Industrial spaces are known to be very noisy working environment. This noise exposure can be uncomfortable, tiring, or even harmful, at worst. Industrial spaces have several characteristics: they are often huge flat volumes fitted with many obstacles and sound sources. Moreover, they are usually surrounded by rooms where low noise levels are required. The existing prediction tools can seldom model all these phenomena accurately. In this paper, a prediction model based on a diffusion equation is presented. The successive developments carried out to deal with the various propagating phenomena met in industrial spaces are shown. For each phenomenon, numerical or experimental examples are given to highlight the validity of this model. It is also shown that its computation load is very little in comparison to ray-tracing-based methods. In addition, this model can be used as a reliable and flexible tool to study the physics of the coupling between rooms. Finally, an application to a virtual factory is presented.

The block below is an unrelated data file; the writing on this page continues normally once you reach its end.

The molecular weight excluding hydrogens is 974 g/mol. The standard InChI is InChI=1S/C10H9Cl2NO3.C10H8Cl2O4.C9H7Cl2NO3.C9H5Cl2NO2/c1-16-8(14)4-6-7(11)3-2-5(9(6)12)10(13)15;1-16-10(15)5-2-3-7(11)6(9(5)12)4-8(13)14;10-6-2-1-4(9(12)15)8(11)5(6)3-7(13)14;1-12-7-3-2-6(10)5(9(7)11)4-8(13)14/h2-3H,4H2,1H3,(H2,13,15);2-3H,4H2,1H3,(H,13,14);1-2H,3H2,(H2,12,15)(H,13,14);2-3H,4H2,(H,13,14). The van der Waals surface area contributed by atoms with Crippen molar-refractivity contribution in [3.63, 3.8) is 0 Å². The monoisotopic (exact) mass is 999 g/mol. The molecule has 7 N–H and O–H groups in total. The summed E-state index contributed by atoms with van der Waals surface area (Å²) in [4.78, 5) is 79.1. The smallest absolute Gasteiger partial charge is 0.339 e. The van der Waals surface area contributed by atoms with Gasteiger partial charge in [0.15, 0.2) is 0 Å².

1. Introduction

In industrial spaces, workers are often exposed to intense sound fields. So, for their security and comfort, reliable acoustic predictions must be obtained. Moreover, these industrial spaces are often surrounded by other rooms, such as offices, where low noise levels are required.